2001
60.5
(56.3–64.6)
21.6
(19.2–24.2)
47.9
(43.8–52.0)
49.3
(46.2–52.5)
2.1
(1.5–2.8)
2003
61.6
(57.6–65.5)
20.3
(18.2–22.5)
48.9
(45.3–52.5)
57.4
(53.6–61.1)
3.0
(1.7–5.1)
2005
63.1
(58.8–67.2)
21.4
(18.6–24.5)
49.4
(45.5–53.3)
55.4
(51.8–59.0)
1.7
(1.3–2.3)
2007
64.6
(60.7–68.3)§§
22.4
(19.8–25.2)§§ΆΆ 52.6
(49.0–56.2)
54.2
(50.7–57.7)§§
2.4
(1.6–3.5)
Race/Ethnicity***
Black, non-Hispanic
1991
81.5
(78.0–84.5)
43.1
(39.5–46.7)
59.3
(55.3–63.1)
48.0
(44.1–51.9)
—
—
1993
79.7
(76.2–82.7)
42.7
(38.8–46.7)
59.1
(54.6–63.5)
56.5
(52.6–60.3)
—
—
1995
73.4
(68.4–77.8)
35.6
(31.2–40.3)
54.2
(49.4–59.0)
66.1
(61.0–70.9)
1.1
(0.6–2.0)
1997
72.7
(69.7–75.4)
38.5
(34.9–42.3)
53.6
(50.3–56.9)
64.0
(61.0–66.8)
1.0
(0.5–2.0)
1999
71.2
(62.2–78.8)
34.4
(24.7–45.7)
53.0
(43.8–62.0)
70.0
(64.1–75.2)
0.9
(0.5–1.6)
2001
60.8
(53.9–67.4)
26.6
(22.9–30.6)
45.6
(40.1–51.2)
67.1
(63.4–70.6)
1.6
(1.0–2.5)
2003
67.3
(63.7–70.6)
28.8
(26.3–31.5)
49.0
(46.0–52.0)
72.8
(68.8–76.4)
2.4
(1.5–3.9)
2005
67.6
(64.4–70.7)
28.2
(25.6–30.9)
47.4
(44.7–50.1)
68.9
(65.0–72.5)
1.7
(0.9–3.0)
2007
66.5
(63.0–69.9)§§ΆΆ 27.6
(24.8–30.6)§§
46.0
(42.3–49.7)§§
67.3
(62.6–71.6)§§ΆΆ
1.8
(1.2–2.6)§§
Hispanic
1991
53.1
(49.4–56.7)
16.8
(14.3–19.7)
37.0
(33.4–40.8)
37.4
(31.3–44.0)
—
—
1993
56.0
(51.8–60.2)
18.6
(15.7–22.0)
39.4
(35.6–43.3)
46.1
(41.6–50.6)
—
—
1995
57.6
(48.6–66.1)
17.6
(14.1–21.7)
39.3
(32.3–46.8)
44.4
(33.4–56.0)
2.2
(1.4–3.4)
1997
52.2
(48.4–55.8)
15.5
(13.2–18.1)
35.4
(31.5–39.5)
48.3
(42.6–54.0)
2.2
(1.6–2.9)
1999
54.1
(49.0–59.0)
16.6
(13.2–20.7)
36.3
(32.2–40.5)
55.2
(48.1–62.0)
1.8
(1.1–2.8)
2001
48.4
(43.8–53.0)
14.9
(13.2–16.7)
35.9
(32.7–39.4)
53.5
(48.2–58.7)
2.5
(1.8–3.4)
2003
51.4
(48.1–54.8)
15.7
(13.5–18.1)
37.1
(34.4–40.0)
57.4
(51.9–62.8)
3.9
(2.2–6.8)
2005
51.0
(46.5–55.4)
15.9
(13.6–18.5)
35.0
(31.1–39.1)
57.7
(53.4–61.8)
3.0
(2.1–4.2)
2007
52.0
(48.3–55.6)
17.3
(15.2–19.5)
37.4
(33.8–41.1)
61.4
(56.7–65.9)§§
3.1
(2.2–4.3)§§
White, non-Hispanic
1991
50.0
(46.7–53.4)
14.7
(13.0–16.7)
33.9
(31.1–36.9)
46.5
(41.8–51.2)
—
—
1993
48.4
(45.6–51.3)
14.3
(12.3–16.6)
34.0
(31.9–36.2)
52.3
(48.2–56.3)
—
—
1995
48.9
(43.8–54.1)
14.2
(11.8–16.8)
34.8
(30.8–39.0)
52.5
(48.4–56.6)
2.0
(1.5–2.7)
1997
43.6
(39.4–48.0)
11.6
(10.2–13.2)
32.0
(29.0–35.3)
55.8
(53.8–57.8)
1.8
(1.4–2.4)
1999
45.1
(41.1–49.2)
12.4
(10.4–14.7)
33.0
(29.6–36.5)
55.0
(49.8–60.2)
1.6
(1.2–2.1)
2001
43.2
(40.7–45.8)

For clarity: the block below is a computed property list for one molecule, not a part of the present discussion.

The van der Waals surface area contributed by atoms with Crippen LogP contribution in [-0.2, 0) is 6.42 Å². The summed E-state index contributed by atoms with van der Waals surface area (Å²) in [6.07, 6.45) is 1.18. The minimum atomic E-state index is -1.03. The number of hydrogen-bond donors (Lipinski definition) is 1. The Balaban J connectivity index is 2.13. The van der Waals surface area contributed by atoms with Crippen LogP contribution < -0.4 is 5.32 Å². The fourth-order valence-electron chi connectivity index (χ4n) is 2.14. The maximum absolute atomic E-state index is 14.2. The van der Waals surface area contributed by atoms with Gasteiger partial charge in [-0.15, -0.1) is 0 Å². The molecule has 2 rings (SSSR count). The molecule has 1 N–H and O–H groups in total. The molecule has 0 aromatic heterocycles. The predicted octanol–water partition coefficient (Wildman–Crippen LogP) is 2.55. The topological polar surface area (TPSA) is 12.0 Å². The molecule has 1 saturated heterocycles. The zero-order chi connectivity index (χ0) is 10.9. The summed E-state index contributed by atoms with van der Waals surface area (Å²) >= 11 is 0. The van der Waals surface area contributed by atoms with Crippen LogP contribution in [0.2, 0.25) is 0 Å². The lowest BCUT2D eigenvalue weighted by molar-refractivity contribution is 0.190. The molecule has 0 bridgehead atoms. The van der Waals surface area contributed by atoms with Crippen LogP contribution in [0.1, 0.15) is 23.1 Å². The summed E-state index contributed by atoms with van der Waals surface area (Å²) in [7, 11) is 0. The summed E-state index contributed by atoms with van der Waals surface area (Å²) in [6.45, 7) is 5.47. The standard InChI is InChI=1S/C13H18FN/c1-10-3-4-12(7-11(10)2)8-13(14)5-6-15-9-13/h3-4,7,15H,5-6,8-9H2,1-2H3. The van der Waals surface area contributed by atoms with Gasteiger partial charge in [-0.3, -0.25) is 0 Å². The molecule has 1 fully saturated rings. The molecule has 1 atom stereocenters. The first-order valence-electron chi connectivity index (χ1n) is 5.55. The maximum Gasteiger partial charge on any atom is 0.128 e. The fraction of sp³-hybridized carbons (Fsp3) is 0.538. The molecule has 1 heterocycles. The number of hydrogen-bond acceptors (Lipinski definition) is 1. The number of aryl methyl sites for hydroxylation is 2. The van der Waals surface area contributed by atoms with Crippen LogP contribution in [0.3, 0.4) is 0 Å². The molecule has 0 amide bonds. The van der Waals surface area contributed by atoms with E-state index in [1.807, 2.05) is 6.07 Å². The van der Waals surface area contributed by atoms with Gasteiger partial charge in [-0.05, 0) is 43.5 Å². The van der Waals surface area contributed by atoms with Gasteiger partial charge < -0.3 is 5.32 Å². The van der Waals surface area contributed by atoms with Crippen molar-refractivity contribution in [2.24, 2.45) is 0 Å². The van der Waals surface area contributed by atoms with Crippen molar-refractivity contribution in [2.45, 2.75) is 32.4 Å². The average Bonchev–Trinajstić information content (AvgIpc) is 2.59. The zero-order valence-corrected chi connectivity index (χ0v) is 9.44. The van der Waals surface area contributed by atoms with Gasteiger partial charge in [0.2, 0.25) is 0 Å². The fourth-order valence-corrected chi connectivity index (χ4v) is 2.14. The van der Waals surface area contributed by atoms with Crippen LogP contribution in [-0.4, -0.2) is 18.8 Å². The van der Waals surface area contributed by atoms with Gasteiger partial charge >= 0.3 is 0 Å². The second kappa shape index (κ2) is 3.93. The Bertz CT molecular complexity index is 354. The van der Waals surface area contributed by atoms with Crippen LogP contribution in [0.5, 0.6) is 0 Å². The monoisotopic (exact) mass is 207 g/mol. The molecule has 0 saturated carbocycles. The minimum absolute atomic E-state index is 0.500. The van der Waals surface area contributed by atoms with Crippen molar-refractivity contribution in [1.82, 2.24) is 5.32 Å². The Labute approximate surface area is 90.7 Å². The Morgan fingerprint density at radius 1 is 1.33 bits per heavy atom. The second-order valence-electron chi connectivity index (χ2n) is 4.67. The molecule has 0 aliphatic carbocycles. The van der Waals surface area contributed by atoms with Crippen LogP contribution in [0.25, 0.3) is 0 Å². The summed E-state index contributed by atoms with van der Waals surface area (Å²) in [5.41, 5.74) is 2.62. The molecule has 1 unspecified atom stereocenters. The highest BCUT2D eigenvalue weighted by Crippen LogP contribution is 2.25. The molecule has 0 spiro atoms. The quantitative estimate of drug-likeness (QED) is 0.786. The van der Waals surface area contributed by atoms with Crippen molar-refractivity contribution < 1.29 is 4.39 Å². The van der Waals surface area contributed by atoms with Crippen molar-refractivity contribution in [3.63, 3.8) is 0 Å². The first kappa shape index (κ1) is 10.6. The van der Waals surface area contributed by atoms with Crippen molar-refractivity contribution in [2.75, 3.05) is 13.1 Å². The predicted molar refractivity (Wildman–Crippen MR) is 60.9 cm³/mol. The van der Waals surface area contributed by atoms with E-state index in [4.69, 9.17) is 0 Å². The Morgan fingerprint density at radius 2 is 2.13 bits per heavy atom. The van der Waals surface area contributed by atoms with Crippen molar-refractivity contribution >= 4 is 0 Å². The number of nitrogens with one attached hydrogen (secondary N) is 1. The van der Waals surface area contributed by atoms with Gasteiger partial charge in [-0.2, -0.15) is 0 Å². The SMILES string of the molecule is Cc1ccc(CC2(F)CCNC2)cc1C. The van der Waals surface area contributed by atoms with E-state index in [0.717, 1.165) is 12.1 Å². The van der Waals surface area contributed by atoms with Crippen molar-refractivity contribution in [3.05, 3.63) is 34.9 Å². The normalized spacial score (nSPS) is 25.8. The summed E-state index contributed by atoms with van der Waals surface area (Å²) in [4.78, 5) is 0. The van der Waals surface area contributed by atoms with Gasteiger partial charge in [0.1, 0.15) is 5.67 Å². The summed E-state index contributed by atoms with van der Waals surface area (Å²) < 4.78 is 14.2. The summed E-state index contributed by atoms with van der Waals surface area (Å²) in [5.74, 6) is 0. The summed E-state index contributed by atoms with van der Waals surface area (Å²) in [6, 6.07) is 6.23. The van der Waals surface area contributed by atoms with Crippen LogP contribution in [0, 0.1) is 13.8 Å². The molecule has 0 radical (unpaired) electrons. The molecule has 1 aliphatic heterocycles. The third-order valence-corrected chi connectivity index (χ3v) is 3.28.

12.0
(10.6–13.5)
31.3
(29.0–33.6)
56.8
(53.7–59.9)
2.4
(2.0–2.9)
2003
41.8
(39.0–44.5)
10.8
(9.4–12.4)
30.8
(28.7–32.9)
62.5
(59.2–65.6)
2.5
(1.5–4.3)
2005
43.0
(38.8–47.3)
11.4
(9.7–13.3)
32.0
(28.7–35.5)
62.6
(60.0–65.2)
1.9
(1.6–2.3)
2007
43.7
(40.5–47.0)§§
11.5
(9.6–13.7)§§
32.9
(30.3–35.5)
59.7
(56.8–62.5)§§
1.5
(1.0–2.3)
* Human immunodeficiency virus (HIV)- and sexually transmitted disease (STD)-related.
†
Confidence interval.
§ Had sexual intercourse with four or more persons during their lifetime.
Ά Had sexual intercourse during the 3 months before the survey.
** Used a condom during last sexual intercourse (among students who were currently sexually active).
†† Ever used a needle to inject any illegal drug into their body. The wording of the question on injection-drug use changed substantially after the 1993
survey, so 1991 and 1993 data are not included. §§ Significant linear effect (p<0.05). ΆΆ Significant quadratic effect (p<0.05).
*** Numbers of students in racial/ethnic groups other than non-Hispanic black, Hispanic, or non-Hispanic white were too small for meaningful analysis. Hispanic students might be of any race.
Return to top.



Use of trade names and commercial sources is for identification only and does not imply endorsement by the U.S. Department of Health and Human Services.

References to non-CDC sites on the Internet are provided as a service to MMWR readers and do not constitute or imply endorsement of these organizations or their programs by CDC or the U.S. Department of Health and Human Services. CDC is not responsible for the content of pages found at these sites. URL addresses listed in MMWR were current as of the date of publication.


All MMWR HTML versions of articles are electronic conversions from typeset documents. This conversion might result in character translation or format errors in the HTML version. Users are referred to the electronic PDF version (http://www.cdc.gov/mmwr) and/or the original MMWR paper copy for printable versions of official text, figures, and tables. An original paper copy of this issue can be obtained from the Superintendent of Documents, U.S. Government Printing Office (GPO), Washington, DC 20402-9371; telephone: (202) 512-1800. Contact GPO for current prices.

**Questions or messages regarding errors in formatting should be addressed to mmwrq@cdc.gov.

 
USA.gov: The U.S. Government's Official Web PortalDepartment of Health and Human Services
Centers for Disease Control and Prevention   1600 Clifton Road Atlanta, GA 30329-4027, USA
800-CDC-INFO (800-232-4636) TTY: (888) 232-6348 - Contact CDC–INFO
A-Z Index
  1. A
  2. B
  3. C
  4. D
  5. E
  6. F
  7. G
  8. H
  9. I
  10. J
  11. K
  12. L
  13. M
  14. N
  15. O
  16. P
  17. Q
  18. R
  19. S
  20. T
  21. U
  22. V
  23. W
  24. X
  25. Y
  26. Z
  27. #